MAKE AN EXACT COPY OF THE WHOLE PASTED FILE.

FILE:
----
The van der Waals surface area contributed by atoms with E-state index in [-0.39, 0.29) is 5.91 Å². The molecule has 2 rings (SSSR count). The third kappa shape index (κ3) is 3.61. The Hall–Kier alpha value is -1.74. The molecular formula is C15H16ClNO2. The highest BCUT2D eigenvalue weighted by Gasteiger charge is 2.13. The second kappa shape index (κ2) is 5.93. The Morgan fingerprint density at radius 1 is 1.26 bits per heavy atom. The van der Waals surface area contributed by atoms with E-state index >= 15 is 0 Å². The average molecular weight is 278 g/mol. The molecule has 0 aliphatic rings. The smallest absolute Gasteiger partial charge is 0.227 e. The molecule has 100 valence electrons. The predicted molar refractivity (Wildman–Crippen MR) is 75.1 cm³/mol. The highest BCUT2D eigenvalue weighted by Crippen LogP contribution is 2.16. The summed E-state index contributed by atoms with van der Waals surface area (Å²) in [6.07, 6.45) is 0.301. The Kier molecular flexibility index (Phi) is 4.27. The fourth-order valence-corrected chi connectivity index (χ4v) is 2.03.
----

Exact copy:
The van der Waals surface area contributed by atoms with E-state index in [-0.39, 0.29) is 5.91 Å². The molecule has 2 rings (SSSR count). The third kappa shape index (κ3) is 3.61. The Hall–Kier alpha value is -1.74. The molecular formula is C15H16ClNO2. The highest BCUT2D eigenvalue weighted by Gasteiger charge is 2.13. The second kappa shape index (κ2) is 5.93. The Morgan fingerprint density at radius 1 is 1.26 bits per heavy atom. The van der Waals surface area contributed by atoms with E-state index >= 15 is 0 Å². The average molecular weight is 278 g/mol. The molecule has 0 aliphatic rings. The smallest absolute Gasteiger partial charge is 0.227 e. The molecule has 100 valence electrons. The predicted molar refractivity (Wildman–Crippen MR) is 75.1 cm³/mol. The highest BCUT2D eigenvalue weighted by Crippen LogP contribution is 2.16. The summed E-state index contributed by atoms with van der Waals surface area (Å²) in [6.07, 6.45) is 0.301. The Kier molecular flexibility index (Phi) is 4.27. The fourth-order valence-corrected chi connectivity index (χ4v) is 2.03.